Again, controlling the aperture is to control the depth of field. Aperture controls how much of your subject will be visible and how much will be a blur. If you set the aperture number lower, you’ll get bokeh. This will blur the image. And if you set it higher, the image will be sharp everywhere.
While experimenting with the aperture, you’ll understand how you should compose your image and where you need to focus. Oftentimes, the previous plan doesn’t work properly on an image. In those cases, you need to just experiment with different settings and follow your instinct.
8. Shoot With A Fast Shutter Speed
Fast shutter speed is the master of capturing the moment. You can create extraordinary visuals with a fast shutter speed. Set the shutter speed at 1/4000 or 1/8000 and try to capture the moment. Fast shutter speed creates amazing effects on photos. If you know how to utilize this, your images will always stay ahead in the run.
One of the most common uses of fast shutter speed is composing using water. You can throw water on your subject or colors, or you can even capture your subject on air. This is possible only if you’re shooting at a fast shutter speed. Don’t think twice about exploring your subjects with different elements.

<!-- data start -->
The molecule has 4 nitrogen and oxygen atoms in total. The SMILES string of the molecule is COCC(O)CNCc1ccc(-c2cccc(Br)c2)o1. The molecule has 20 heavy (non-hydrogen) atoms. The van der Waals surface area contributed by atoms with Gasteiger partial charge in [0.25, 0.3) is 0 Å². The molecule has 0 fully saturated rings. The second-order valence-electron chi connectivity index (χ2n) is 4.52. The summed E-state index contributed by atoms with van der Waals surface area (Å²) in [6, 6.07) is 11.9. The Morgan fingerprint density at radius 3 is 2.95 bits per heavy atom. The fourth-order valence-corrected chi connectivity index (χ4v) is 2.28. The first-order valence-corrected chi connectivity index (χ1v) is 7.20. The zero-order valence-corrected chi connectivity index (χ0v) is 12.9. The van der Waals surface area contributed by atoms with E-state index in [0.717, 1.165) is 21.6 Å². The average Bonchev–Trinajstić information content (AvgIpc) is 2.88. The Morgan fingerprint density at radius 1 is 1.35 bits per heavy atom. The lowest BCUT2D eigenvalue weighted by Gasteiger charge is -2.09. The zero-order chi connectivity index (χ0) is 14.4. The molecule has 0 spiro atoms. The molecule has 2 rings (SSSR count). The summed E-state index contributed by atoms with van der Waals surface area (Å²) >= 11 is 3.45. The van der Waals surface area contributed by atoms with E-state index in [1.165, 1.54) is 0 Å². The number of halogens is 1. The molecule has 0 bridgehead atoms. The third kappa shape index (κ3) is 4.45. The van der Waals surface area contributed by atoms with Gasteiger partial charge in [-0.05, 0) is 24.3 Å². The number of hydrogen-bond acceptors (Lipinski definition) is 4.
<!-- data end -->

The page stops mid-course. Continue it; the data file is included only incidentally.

9. Use Manual Focus
Using manual focus gives the freedom to create the image in your own style. There will be a very tiny space to focus. You can shift the focus wherever you want. Moreover, you can set the focus points to be even more specific. This option allows you to fix the specific areas you want to focus on.
Autofocus doesn’t let the photographer have this freedom. You’ll have to leave this on the camera. With manual focus, you can focus on the center or any corner you want. Many cameras have a focus magnifier, which helps to focus perfectly. Autofocus often struggles in low light too. So, shooting in a manual is the best option.
10. Be Mindful of the Composition
The Photography field is very competitive, and if you want to survive, you need to bring something new to the table. And there’s no alternative to experimenting with composition. You need to understand the rules of composition as well as how to break them too. This will also give you a unique identity in the photography world.
Mastering composition depends on practice. It takes time to be an expert in composition. Another thing that helps, in this case, is following successful photographers. Not that you should copy them, but you should observe their working process, composition styles, and experiments, and this practice will assist you in your photography.
11. Experiment With Framing
Never be so fixated on any kind of compositional style. Framing is the base of the composition. It is all about what you want to include in the box and, what you want to exclude, which angle you want to use. Try different kinds of framings and also change that with your subjects.